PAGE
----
Art is often the collateral damage of politics. Jewelry that survives in tact from events like this becomes priceless because truth is stranger than fiction.

At the legendary sale in 1877, Charles Lewis Tiffany was rumored to have walked away with a third of the collection. He bought four of the pendants from the Grand Peigne à Pampilles and sold two of them to banker Junius Spencer Morgan. Morgan left them to his granddaughter Mary Burns, who became the Dowager Viscountess Harcourt.

She had Tiffany & Co. remount them into a necklace. Given what was destroyed, and how many people died to get the materials, the necklace can be described as illegally uninspiring.

Some of the Crown Jewels were preserved for display at the Louvre and the Muséum national d’histoire naturelle. Smaller pieces from Bapst’s Parure de feuilles de groseillier were sold at auction.

But Eugènie’s tasseled diamond bow-knot brooch made by François Kramer in 1855 was bought for Mrs. William B. Astor. It  remained in the private collection of the family for more than a century. When Christie’s listed it in 2008, the Friends of the Louvre obtained a court order to cancel the auction at the last minute. Then François Curiel, president of Christie’s Europe, negotiated the sale to the Louvre with the owner’s consent. The Louvre paid $11 million and brought the brooch back to France, where its magnificence has inspired Stendhal syndrome ever since.

So how do you reconcile beauty and truth?

John and Oscar were discussing just such a matter. “Beauty is truth, truth beauty,—that is all Ye know on earth, and all ye need to know,” said John. “The truth is rarely pure and never simple,” replied Oscar.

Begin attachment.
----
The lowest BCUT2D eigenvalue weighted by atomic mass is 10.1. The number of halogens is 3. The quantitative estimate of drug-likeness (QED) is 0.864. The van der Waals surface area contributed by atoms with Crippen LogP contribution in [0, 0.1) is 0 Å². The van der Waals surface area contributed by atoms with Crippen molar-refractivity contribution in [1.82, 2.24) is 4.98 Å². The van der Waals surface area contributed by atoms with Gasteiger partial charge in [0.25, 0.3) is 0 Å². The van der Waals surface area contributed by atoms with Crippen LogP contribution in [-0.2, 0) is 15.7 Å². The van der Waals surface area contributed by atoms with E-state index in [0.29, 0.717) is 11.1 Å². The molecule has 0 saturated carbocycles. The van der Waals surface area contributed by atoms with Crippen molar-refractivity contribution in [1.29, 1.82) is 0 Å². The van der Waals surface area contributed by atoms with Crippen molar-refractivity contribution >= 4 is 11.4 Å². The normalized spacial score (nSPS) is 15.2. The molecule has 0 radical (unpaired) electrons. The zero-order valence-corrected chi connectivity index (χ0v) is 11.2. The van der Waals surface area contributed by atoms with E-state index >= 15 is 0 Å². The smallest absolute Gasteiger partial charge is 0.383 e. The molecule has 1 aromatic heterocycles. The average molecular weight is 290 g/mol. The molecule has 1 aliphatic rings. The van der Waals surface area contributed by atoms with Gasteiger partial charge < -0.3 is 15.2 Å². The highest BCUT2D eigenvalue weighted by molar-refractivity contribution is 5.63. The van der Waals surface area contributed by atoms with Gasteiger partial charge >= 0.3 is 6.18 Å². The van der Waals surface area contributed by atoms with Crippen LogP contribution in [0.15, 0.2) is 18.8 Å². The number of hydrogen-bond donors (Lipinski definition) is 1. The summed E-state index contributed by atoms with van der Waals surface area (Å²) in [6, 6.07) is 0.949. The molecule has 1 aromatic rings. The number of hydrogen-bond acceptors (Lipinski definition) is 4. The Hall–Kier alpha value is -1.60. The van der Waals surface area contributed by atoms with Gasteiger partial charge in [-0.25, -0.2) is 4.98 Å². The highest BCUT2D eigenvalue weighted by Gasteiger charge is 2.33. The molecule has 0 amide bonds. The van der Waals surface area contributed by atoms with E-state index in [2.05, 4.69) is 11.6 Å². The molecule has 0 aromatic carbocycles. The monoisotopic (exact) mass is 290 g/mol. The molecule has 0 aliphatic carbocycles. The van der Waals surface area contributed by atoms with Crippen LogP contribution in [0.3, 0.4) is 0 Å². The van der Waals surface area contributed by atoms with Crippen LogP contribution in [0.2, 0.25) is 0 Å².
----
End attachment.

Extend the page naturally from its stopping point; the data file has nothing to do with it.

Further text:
References
(1) Lets Corporation, Singapore. Jan. 11, 2010. House Wall: Diamond and Gold Wars: Brazil’s Diamond Fields. “By the mid-18th Century, Brazil overtook India as the world’s largest diamond producer, which also caused a market collapse. Thus, the Portuguese monarchy used political means to restrict output and maintain a high price. They became the first monopoly in the diamond industry.”
(2) Oxford University Press: The Oxford Encyclopedia of Economic History, Edited by Joel Mokyr, page 77. “The Napoleonic Campaigns disrupted the diamond trade worldwide, especially after French troops occupied Portugal from 1807 – 1808. The Portuguese court escaped to Brazil in 1807, carrying to Rio the larger part of the diamond stocks deposited in Lisbon. The French Army confiscated and sent to France most of the stones left behind in Portugal.”
(3) Organization for Economic Cooperation and Development: Prof. Angus Maddison, The World Economy: a millenial perspective. “At the end of the colonial period, half the population [of Brazil] were slaves. They were worked to death after a few years of service, and fed on a crude diet of beans and jerked beef.”
(4) Esmeraldino Reis: Os Grandes Diamantes Brasileiros, Published by Ministerio da Agricultura, Rio de Janeiro, 1959.  A rough diamond weighing about 100 carats was dug in 1760 from a mine in Minas Gerais. The diamond was then shipped to Lisbon and cut in the Netherlands.